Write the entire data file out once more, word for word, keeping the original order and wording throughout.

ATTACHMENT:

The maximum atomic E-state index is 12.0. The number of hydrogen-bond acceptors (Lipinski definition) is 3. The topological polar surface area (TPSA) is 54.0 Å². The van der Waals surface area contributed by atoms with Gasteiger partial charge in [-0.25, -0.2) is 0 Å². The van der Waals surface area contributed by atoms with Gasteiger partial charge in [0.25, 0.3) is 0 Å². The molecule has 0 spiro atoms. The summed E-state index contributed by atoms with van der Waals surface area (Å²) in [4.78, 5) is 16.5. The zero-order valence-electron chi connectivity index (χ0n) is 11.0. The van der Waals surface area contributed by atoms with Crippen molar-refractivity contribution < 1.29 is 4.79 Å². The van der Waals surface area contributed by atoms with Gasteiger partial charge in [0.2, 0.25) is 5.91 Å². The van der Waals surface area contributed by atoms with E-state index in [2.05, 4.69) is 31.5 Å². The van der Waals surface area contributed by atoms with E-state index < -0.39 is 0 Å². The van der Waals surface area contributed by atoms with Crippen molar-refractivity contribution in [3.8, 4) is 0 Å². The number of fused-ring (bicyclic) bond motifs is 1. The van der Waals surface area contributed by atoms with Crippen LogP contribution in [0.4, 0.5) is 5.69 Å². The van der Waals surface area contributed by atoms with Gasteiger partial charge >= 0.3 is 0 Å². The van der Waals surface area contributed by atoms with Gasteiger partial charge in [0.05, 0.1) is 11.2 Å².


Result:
The maximum atomic E-state index is 12.0. The number of hydrogen-bond acceptors (Lipinski definition) is 3. The topological polar surface area (TPSA) is 54.0 Å². The van der Waals surface area contributed by atoms with Gasteiger partial charge in [-0.25, -0.2) is 0 Å². The van der Waals surface area contributed by atoms with Gasteiger partial charge in [0.25, 0.3) is 0 Å². The molecule has 0 spiro atoms. The summed E-state index contributed by atoms with van der Waals surface area (Å²) in [4.78, 5) is 16.5. The zero-order valence-electron chi connectivity index (χ0n) is 11.0. The van der Waals surface area contributed by atoms with Crippen molar-refractivity contribution < 1.29 is 4.79 Å². The van der Waals surface area contributed by atoms with Gasteiger partial charge in [0.2, 0.25) is 5.91 Å². The van der Waals surface area contributed by atoms with E-state index in [2.05, 4.69) is 31.5 Å². The van der Waals surface area contributed by atoms with E-state index < -0.39 is 0 Å². The van der Waals surface area contributed by atoms with Crippen molar-refractivity contribution in [3.8, 4) is 0 Å². The number of fused-ring (bicyclic) bond motifs is 1. The van der Waals surface area contributed by atoms with Crippen LogP contribution in [0.4, 0.5) is 5.69 Å². The van der Waals surface area contributed by atoms with Gasteiger partial charge >= 0.3 is 0 Å². The van der Waals surface area contributed by atoms with Gasteiger partial charge in [0.05, 0.1) is 11.2 Å².